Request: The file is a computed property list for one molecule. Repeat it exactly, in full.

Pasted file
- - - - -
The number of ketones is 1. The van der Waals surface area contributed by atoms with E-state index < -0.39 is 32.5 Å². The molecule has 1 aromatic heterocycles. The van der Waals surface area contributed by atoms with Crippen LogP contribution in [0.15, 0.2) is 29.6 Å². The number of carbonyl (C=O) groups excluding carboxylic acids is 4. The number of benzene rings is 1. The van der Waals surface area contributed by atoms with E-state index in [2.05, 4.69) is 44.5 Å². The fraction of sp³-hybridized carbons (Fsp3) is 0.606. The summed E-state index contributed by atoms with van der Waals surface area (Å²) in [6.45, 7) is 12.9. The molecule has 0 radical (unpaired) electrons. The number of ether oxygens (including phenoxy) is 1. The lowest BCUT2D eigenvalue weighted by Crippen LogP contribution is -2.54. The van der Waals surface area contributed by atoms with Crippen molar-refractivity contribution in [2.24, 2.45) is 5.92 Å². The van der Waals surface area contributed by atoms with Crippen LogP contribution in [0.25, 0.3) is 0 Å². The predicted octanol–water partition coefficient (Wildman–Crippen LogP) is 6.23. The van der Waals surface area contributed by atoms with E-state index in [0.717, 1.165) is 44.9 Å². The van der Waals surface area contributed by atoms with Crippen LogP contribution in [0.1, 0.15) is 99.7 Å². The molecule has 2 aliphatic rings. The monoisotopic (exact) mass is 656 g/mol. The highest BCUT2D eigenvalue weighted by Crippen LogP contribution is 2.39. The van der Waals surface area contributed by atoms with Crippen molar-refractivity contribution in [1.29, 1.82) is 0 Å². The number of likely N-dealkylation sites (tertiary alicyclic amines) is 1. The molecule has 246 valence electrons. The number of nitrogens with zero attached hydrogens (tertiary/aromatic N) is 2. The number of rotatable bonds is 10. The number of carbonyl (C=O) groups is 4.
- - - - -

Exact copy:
The number of ketones is 1. The van der Waals surface area contributed by atoms with E-state index < -0.39 is 32.5 Å². The molecule has 1 aromatic heterocycles. The van der Waals surface area contributed by atoms with Crippen LogP contribution in [0.15, 0.2) is 29.6 Å². The number of carbonyl (C=O) groups excluding carboxylic acids is 4. The number of benzene rings is 1. The van der Waals surface area contributed by atoms with E-state index in [2.05, 4.69) is 44.5 Å². The fraction of sp³-hybridized carbons (Fsp3) is 0.606. The summed E-state index contributed by atoms with van der Waals surface area (Å²) in [6.45, 7) is 12.9. The molecule has 0 radical (unpaired) electrons. The number of ether oxygens (including phenoxy) is 1. The lowest BCUT2D eigenvalue weighted by Crippen LogP contribution is -2.54. The van der Waals surface area contributed by atoms with Crippen molar-refractivity contribution in [2.24, 2.45) is 5.92 Å². The van der Waals surface area contributed by atoms with Crippen LogP contribution in [0.25, 0.3) is 0 Å². The predicted octanol–water partition coefficient (Wildman–Crippen LogP) is 6.23. The van der Waals surface area contributed by atoms with E-state index in [0.717, 1.165) is 44.9 Å². The van der Waals surface area contributed by atoms with Crippen LogP contribution in [0.1, 0.15) is 99.7 Å². The molecule has 2 aliphatic rings. The monoisotopic (exact) mass is 656 g/mol. The highest BCUT2D eigenvalue weighted by Crippen LogP contribution is 2.39. The van der Waals surface area contributed by atoms with Crippen molar-refractivity contribution in [1.29, 1.82) is 0 Å². The number of likely N-dealkylation sites (tertiary alicyclic amines) is 1. The molecule has 246 valence electrons. The number of nitrogens with zero attached hydrogens (tertiary/aromatic N) is 2. The number of rotatable bonds is 10. The number of carbonyl (C=O) groups is 4.